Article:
My soul magnifies the Lord – she empowers God. God is made manifest in the world through her action.
“My soul magnifies the Lord,
47 and my spirit rejoices in God my Savior,
48 for he has looked on the humble estate of his servant.
For behold, from now on all generations will call me blessed;
49 for he who is mighty has done great things for me,
and holy is his name.
50 And his mercy is for those who fear him
from generation to generation.
51 He has shown strength with his arm;
he has scattered the proud in the thoughts of their hearts;
52 he has brought down the mighty from their thrones
and exalted those of humble estate;
53 he has filled the hungry with good things,
and the rich he has sent away empty.
54 He has helped his servant Israel,
in remembrance of his mercy,
55 as he spoke to our fathers,
to Abraham and to his offspring forever.”
Mary understands that God’s plan involves toppling kings and giving strength to the vulnerable. Her song is part of a tradition of women singing about the downfall of the powerful, including Hannah the mother of the prophet Samuel and Miriam, the sister of Moses. And apparently that now includes Pussy Riot.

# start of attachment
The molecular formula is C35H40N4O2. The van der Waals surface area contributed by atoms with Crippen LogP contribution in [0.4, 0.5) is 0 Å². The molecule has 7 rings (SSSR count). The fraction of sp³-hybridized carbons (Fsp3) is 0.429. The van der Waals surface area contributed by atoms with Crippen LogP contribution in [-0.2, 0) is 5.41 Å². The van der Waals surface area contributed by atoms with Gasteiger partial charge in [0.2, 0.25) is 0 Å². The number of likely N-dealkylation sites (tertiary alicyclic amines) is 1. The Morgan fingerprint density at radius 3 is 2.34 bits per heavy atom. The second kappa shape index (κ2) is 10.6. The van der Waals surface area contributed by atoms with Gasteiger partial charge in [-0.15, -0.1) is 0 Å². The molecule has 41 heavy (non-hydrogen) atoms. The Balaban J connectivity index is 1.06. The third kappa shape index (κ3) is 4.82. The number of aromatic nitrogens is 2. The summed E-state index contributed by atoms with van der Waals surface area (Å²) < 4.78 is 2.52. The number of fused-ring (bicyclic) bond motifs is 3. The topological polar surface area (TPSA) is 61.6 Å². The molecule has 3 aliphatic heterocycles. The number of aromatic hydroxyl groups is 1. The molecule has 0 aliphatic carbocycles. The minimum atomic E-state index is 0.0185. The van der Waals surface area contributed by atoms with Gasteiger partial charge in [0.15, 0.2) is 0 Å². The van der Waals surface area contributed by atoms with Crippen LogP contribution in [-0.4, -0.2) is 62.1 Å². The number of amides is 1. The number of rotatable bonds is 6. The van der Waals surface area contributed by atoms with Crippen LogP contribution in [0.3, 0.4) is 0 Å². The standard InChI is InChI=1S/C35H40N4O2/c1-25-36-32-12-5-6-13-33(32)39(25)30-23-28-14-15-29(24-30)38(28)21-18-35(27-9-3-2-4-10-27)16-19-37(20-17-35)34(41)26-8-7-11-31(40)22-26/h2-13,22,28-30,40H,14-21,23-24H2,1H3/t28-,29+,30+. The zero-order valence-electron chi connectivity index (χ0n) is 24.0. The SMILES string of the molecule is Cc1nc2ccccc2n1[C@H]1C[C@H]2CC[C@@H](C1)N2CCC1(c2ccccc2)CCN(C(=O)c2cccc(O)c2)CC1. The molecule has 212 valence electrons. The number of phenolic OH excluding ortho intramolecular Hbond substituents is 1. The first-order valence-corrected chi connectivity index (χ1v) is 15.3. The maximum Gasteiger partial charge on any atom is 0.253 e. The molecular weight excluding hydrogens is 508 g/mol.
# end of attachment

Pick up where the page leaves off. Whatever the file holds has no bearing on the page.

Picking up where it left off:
Question – where can you hear this song echoing today?

The Lord’s Prayer – manifesto for revolution – Matthew 6:9-13
https://www.biblegateway.com/passage/?search=Matthew+6%3A9-13&version=ESV
The most common prayer that Christians know is the ‘Our Father’. I learned it at state school in the UK, and in some churches it is said by the whole congregation each Sunday.
It comes from a teaching where Jesus tells the people ‘this is how you pray’ as a response to the overly complex prayers practiced by the professional religious elite:
Our Father in heaven,
hallowed be your name.
10 Your kingdom come,
your will be done,
on earth as it is in heaven.
11 Give us this day our daily bread,
12 and forgive us our debts,
as we also have forgiven our debtors.
13 And lead us not into temptation,
but deliver us from evil.

It is really simple. It is the things that are important. It asks for God’s Kingdom to come on earth. Anarchists may bristle at talk of Lords and Kingdoms but we have to understand that this is always in opposition to the existing system. God’s kingdom displaces human rule.
The prayer focuses on today – daily bread – the simple promise of food sovereignty instead of the grandiose promises of bread and circuses of the Emperors. And the prayer requires the cancellation of economic control – mutual forgiveness of debts.
More importantly there is nothing in here about going to heaven when you die. In the prayer, heaven is coming down to earth, to rearrange the world system to meet the needs of the people and abolish the debt system. I like the idea of that being the fundamental prayer that people are asked to pray.